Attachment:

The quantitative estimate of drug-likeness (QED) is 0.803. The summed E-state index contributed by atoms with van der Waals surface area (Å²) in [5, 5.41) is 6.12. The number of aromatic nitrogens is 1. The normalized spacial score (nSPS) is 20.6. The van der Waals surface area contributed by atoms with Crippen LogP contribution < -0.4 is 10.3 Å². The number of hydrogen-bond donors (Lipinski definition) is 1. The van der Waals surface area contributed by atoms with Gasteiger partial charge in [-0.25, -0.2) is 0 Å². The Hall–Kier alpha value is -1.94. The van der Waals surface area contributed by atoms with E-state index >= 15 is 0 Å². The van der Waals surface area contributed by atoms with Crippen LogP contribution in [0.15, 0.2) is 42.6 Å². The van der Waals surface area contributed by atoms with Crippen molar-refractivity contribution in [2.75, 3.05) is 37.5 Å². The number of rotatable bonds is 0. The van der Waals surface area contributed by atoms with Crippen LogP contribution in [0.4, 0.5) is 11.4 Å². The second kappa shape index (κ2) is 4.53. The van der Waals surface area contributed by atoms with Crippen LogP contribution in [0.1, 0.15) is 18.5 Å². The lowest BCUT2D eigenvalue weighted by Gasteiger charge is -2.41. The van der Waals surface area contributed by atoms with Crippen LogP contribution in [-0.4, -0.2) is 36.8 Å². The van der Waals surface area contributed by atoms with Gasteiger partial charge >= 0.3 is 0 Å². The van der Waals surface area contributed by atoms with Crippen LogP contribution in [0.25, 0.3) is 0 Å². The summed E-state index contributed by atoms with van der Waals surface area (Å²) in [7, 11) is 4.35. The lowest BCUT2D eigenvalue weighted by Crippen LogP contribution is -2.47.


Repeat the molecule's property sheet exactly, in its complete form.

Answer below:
The quantitative estimate of drug-likeness (QED) is 0.803. The summed E-state index contributed by atoms with van der Waals surface area (Å²) in [5, 5.41) is 6.12. The number of aromatic nitrogens is 1. The normalized spacial score (nSPS) is 20.6. The van der Waals surface area contributed by atoms with Crippen LogP contribution < -0.4 is 10.3 Å². The number of hydrogen-bond donors (Lipinski definition) is 1. The van der Waals surface area contributed by atoms with Gasteiger partial charge in [-0.25, -0.2) is 0 Å². The Hall–Kier alpha value is -1.94. The van der Waals surface area contributed by atoms with E-state index >= 15 is 0 Å². The van der Waals surface area contributed by atoms with Crippen LogP contribution in [0.15, 0.2) is 42.6 Å². The van der Waals surface area contributed by atoms with Crippen molar-refractivity contribution in [2.75, 3.05) is 37.5 Å². The number of rotatable bonds is 0. The van der Waals surface area contributed by atoms with Crippen LogP contribution in [0.4, 0.5) is 11.4 Å². The second kappa shape index (κ2) is 4.53. The van der Waals surface area contributed by atoms with Crippen LogP contribution in [0.1, 0.15) is 18.5 Å². The lowest BCUT2D eigenvalue weighted by Gasteiger charge is -2.41. The van der Waals surface area contributed by atoms with Crippen LogP contribution in [-0.4, -0.2) is 36.8 Å². The van der Waals surface area contributed by atoms with Gasteiger partial charge >= 0.3 is 0 Å². The van der Waals surface area contributed by atoms with Crippen LogP contribution in [0.25, 0.3) is 0 Å². The summed E-state index contributed by atoms with van der Waals surface area (Å²) in [7, 11) is 4.35. The lowest BCUT2D eigenvalue weighted by Crippen LogP contribution is -2.47.